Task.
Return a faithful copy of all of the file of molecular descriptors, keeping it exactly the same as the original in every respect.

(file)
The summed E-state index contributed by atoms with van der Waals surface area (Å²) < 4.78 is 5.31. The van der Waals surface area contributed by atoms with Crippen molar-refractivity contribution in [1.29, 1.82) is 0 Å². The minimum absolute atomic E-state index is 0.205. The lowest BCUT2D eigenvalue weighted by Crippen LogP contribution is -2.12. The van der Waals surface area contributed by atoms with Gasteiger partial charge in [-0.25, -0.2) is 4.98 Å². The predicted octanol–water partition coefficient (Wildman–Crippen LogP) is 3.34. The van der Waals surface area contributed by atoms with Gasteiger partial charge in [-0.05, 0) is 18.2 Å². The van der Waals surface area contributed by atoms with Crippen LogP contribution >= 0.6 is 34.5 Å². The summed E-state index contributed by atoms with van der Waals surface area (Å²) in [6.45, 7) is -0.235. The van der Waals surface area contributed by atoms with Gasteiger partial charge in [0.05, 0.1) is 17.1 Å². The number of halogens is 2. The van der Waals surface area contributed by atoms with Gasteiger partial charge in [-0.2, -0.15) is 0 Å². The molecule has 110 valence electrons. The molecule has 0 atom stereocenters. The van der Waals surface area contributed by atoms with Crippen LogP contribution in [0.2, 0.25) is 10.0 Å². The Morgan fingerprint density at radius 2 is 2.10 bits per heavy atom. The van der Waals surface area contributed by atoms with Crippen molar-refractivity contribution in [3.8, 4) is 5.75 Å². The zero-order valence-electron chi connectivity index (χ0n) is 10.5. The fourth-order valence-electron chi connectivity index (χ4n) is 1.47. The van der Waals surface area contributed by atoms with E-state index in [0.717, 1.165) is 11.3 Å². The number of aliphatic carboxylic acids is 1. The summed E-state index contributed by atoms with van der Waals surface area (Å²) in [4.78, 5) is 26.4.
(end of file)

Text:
The summed E-state index contributed by atoms with van der Waals surface area (Å²) < 4.78 is 5.31. The van der Waals surface area contributed by atoms with Crippen molar-refractivity contribution in [1.29, 1.82) is 0 Å². The minimum absolute atomic E-state index is 0.205. The lowest BCUT2D eigenvalue weighted by Crippen LogP contribution is -2.12. The van der Waals surface area contributed by atoms with Gasteiger partial charge in [-0.25, -0.2) is 4.98 Å². The predicted octanol–water partition coefficient (Wildman–Crippen LogP) is 3.34. The van der Waals surface area contributed by atoms with Gasteiger partial charge in [-0.05, 0) is 18.2 Å². The van der Waals surface area contributed by atoms with Crippen LogP contribution >= 0.6 is 34.5 Å². The summed E-state index contributed by atoms with van der Waals surface area (Å²) in [6.45, 7) is -0.235. The van der Waals surface area contributed by atoms with Gasteiger partial charge in [0.05, 0.1) is 17.1 Å². The number of halogens is 2. The van der Waals surface area contributed by atoms with Gasteiger partial charge in [-0.2, -0.15) is 0 Å². The molecule has 110 valence electrons. The molecule has 0 atom stereocenters. The van der Waals surface area contributed by atoms with Crippen LogP contribution in [0.2, 0.25) is 10.0 Å². The Morgan fingerprint density at radius 2 is 2.10 bits per heavy atom. The van der Waals surface area contributed by atoms with Crippen molar-refractivity contribution in [3.8, 4) is 5.75 Å². The zero-order valence-electron chi connectivity index (χ0n) is 10.5. The fourth-order valence-electron chi connectivity index (χ4n) is 1.47. The van der Waals surface area contributed by atoms with E-state index in [0.717, 1.165) is 11.3 Å². The number of aliphatic carboxylic acids is 1. The summed E-state index contributed by atoms with van der Waals surface area (Å²) in [4.78, 5) is 26.4.